mother when sung at the old howard

Humanity i love you because
when you're hard up you pawn your
intelligence to buy a drink and when
you're flush pride keeps 

you from the pawn shops and
because you are continually committing
nuisances but more
especially in your own house

Humanity i love you because you 
are perpetually putting the secret of
life in your pants and forgetting
it's there and sitting down

on it
and because you are 
forever making poems in the lap
of death Humanity

i hate you


by Anna Akhmatova | |

Alexander By Thebes

I think, the king was fierce, though young,
When he proclaimed, “You’ll level Thebes with ground.
” And the old chief perceived this city proud, He’d seen in times that are in sagas sung.
Set all to fire! The king listed else The towers, the gates, the temples – rich and thriving… But sank in thoughts, and said with lighted face, “You just provide the Bard Home’s surviving.


by Anna Akhmatova | |

The Grey-Eyed King

Hail! Hail to thee, o, immovable pain!
The young grey-eyed king had been yesterday slain.
This autumnal evening was stuffy and red.
My husband, returning, had quietly said, "He'd left for his hunting; they carried him home; They'd found him under the old oak's dome.
I pity the queen.
He, so young, past away!.
.
.
During one night her black hair turned to grey.
" He found his pipe on a warm fire-place, And quietly left for his usual race.
Now my daughter will wake up and rise -- Mother will look in her dear grey eyes.
.
.
And poplars by windows rustle as sing, "Never again will you see your young king.
.
.
"


by Wang Wei | |

THE BEAUTIFUL XI SHI

Since beauty is honoured all over the Empire, 
How could Xi Shi remain humbly at home? -- 
Washing clothes at dawn by a southern lake -- 
And that evening a great lady in a palace of the north: 
Lowly one day, no different from the others, 
The next day exalted, everyone praising her.
No more would her own hands powder her face Or arrange on her shoulders a silken robe.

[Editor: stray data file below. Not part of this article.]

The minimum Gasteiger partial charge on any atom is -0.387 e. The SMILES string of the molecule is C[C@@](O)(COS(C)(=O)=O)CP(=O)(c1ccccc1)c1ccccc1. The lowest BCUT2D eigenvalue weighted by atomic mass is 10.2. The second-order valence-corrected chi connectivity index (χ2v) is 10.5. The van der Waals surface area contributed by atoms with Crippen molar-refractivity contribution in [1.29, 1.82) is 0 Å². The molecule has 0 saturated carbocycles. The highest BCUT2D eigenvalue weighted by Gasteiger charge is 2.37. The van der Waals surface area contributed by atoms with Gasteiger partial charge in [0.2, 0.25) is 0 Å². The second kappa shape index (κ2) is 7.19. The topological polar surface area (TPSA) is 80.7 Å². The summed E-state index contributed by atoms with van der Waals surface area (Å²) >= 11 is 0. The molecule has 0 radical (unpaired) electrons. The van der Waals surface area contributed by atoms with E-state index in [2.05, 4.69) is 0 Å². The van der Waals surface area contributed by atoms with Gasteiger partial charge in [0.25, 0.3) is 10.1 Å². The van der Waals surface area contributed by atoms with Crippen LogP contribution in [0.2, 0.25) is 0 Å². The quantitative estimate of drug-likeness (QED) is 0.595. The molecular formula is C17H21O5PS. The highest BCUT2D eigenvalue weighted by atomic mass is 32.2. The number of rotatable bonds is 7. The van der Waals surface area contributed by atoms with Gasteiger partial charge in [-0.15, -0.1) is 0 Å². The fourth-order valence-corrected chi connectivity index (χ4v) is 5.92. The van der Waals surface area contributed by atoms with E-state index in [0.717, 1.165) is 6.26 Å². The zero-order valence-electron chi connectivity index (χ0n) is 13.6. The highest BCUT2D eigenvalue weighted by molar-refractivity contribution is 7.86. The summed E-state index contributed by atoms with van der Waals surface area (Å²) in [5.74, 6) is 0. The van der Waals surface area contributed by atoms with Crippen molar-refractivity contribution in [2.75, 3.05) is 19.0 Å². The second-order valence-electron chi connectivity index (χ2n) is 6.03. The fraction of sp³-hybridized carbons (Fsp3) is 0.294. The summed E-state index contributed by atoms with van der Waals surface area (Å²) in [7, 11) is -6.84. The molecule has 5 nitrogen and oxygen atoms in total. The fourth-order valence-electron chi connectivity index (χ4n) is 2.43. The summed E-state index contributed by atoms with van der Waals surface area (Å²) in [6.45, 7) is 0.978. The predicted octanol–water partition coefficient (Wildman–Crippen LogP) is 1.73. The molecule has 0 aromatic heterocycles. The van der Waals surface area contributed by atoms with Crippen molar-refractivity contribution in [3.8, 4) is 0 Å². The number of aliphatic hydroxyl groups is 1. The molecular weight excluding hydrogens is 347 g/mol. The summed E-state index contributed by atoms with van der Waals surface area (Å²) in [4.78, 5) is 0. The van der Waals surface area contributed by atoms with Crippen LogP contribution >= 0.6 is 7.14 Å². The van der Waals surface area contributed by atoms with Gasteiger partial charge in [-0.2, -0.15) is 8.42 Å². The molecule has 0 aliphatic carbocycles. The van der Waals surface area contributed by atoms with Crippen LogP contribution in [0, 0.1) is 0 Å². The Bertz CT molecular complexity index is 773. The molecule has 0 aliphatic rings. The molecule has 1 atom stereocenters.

And the more the King loved her, the lovelier she looked, Blinding him away from wisdom.
.
.
.
Girls who had once washed silk beside her Were kept at a distance from her chariot.
And none of the girls in her neighbours' houses By pursing their brows could copy her beauty.


by Sir Walter Scott | |

My Native Land

Breathes there the man, with soul so dead,
Who never to himself hath said,
This is my own, my native land!
Whose heart hath ne'er within him burn'd,
As home his footsteps he hath turn'd
From wandering on a foreign strand!
If such there breathe, go, mark him well;
For him no Minstrel raptures swell;
High though his titles, proud his name,
Boundless his wealth as wish can claim;
Despite those titles, power, and pelf,
The wretch, concentred all in self,
Living, shall forfeit fair renown,
And, doubly dying, shall go down
To the vile dust, from whence he sprung,
Unwept, unhonour'd, and unsung.


by Wang Wei | |

TO QIWU QIAN BOUND HOME AFTER FAILING IN AN EXAMINATION

In a happy reign there should be no hermits; 
The wise and able should consult together.
.
.
.
So you, a man of the eastern mountains, Gave up your life of picking herbs And came all the way to the Gate of Gold -- But you found your devotion unavailing.
.
.
.
To spend the Day of No Fire on one of the southern rivers, You have mended your spring clothes here in these northern cities.
I pour you the farewell wine as you set out from the capital -- Soon I shall be left behind here by my bosomfriend.
In your sail-boat of sweet cinnamon-wood You will float again toward your own thatch door, Led along by distant trees To a sunset shining on a far-away town.
.
.
.
What though your purpose happened to fail, Doubt not that some of us can hear high music.


by Wang Wei | |

A FARM-HOUSE ON THE WEI RIVER

In the slant of the sun on the country-side, 
Cattle and sheep trail home along the lane; 
And a rugged old man in a thatch door 
Leans on a staff and thinks of his son, the herdboy.
There are whirring pheasants? full wheat-ears, Silk-worms asleep, pared mulberry-leaves.
And the farmers, returning with hoes on their shoulders, Hail one another familiarly.
.
.
.
No wonder I long for the simple life And am sighing the old song, Oh, to go Back Again!


by Siegfried Sassoon | |

David Cleek